TNC raised concerns that: REDD should not be rushed; Build capacity of civil society organizations to effectively engage communities on their own terms; Indigenous Land Groups (ILG) process needs to be transparent and better connected to local resource users, more equitable and accountable; Focus on small-scale demonstration and peer-assist and grow scale of ILG’s at sub National and National level as capacity and interest peaks; Test alternative models over next 3-5 years; Find better ways to link Government and community in advancing forest conservation and protection; Important role of International Agencies in supporting REDD in PNG, but also to reflect PNG lessons in global discussions; Legal basis needs to be robust for current community sustainable conservation efforts as well as other future environmental opportunities / challenges (ie climate adaptation etc) Examples such as the Almami LLG environment & conservation law 2003 should be further explored.
TNC shared Lessons from Adelbert cooperative scale addressed through voluntary ‘sign-up’ with clear entry steps to the program as good examples to be used in the planning and implementation of REDD initiatives.
They illustrated an example of a Step-wise implementation on a small-scale, gradually increasing over time; ‘growth’ through peer-learning and networking - sharing leading to collaboration in the program.
The long-term scale and viability was addressed through initial small-scale success leveraged by strong Community Based Organisation’s (CBO) facilitation and sharing of community voices.
TNC asserted that this staged implementation will enable internal governance structures, coordination mechanisms, and review processes to mature, strengthen and update at an appropriate pace, in line with community capacity and expectations.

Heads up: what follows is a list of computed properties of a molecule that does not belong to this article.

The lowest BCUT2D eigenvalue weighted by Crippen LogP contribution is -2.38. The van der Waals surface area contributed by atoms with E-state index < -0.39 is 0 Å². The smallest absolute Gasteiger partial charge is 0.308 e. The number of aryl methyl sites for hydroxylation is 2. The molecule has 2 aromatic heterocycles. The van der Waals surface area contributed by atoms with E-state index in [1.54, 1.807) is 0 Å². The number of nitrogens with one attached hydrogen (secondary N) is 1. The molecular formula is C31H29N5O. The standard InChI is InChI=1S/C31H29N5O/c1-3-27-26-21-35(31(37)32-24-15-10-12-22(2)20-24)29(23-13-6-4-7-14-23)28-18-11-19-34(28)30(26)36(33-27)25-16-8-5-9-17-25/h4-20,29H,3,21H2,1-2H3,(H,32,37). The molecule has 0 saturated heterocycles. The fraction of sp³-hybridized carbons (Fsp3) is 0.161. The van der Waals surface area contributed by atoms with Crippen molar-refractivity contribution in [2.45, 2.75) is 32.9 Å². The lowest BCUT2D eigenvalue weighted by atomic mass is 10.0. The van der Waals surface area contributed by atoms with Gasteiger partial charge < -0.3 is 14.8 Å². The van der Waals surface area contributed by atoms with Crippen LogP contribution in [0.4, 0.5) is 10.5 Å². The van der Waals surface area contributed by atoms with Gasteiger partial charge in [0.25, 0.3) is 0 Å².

Risks of Carbon Trade
According to Greenpeace, Carbon Trade is “RED money transfer from industrialised nations to protect tropical forests.”
Greenpeace however opposed the proposal for ‘Carbon Trade’. They argued that “You can’t cheat the atmosphere with offsets.” In a report Greenpeace said, “Rich industrialized countries offsetting emissions by protecting forests in developing countries could increase global temperatures by more than 20C.”
Greenpeace argued that PNG is not ready for carbon markets. They claim that the measuring, reporting and verifying emission reductions for carbon markets is costly and technically difficult. That the significant liability and risk issues for developing countries, and global ‘regulated’ market is a long way off.
Meanwhile, Tom Goldtooth, executive director of Indigenous Environmental Network said as carbon traders hawk permits to pollute at the Second Annual Carbons Trading Summit, Indigenous People’s denounced that selling the sky not only corrupts the sacred but also destroys the climate, violates human rights and threatens cultural survival.
“Carbon trading and carbon offsets are a crime against humanity and creation,” said Goldtooth. “The sky is sacred. This carbon market insanity privatises the air and sells it to climate criminals like Shell so they can continue to pollute and destroy the climate and our future, rather than reducing their emissions at source.”
“This Carbon Trators’ Summit comes on the heels of the failed UN Copenhagen climate conference which put forests in carbon markets by creating a mechanism called REDD or REDD-plus (Reducing Emissions from Deforestation and Degradation).” According to Goldtooth, “Most of the forests of the world are found in indigenous peoples’ land.
REDD-type projects have already caused land grabs, killings, violent evictions and forced displacement, violent human rights, threats to cultural survival, militarization and servitude,” he said.
Other Alternative Options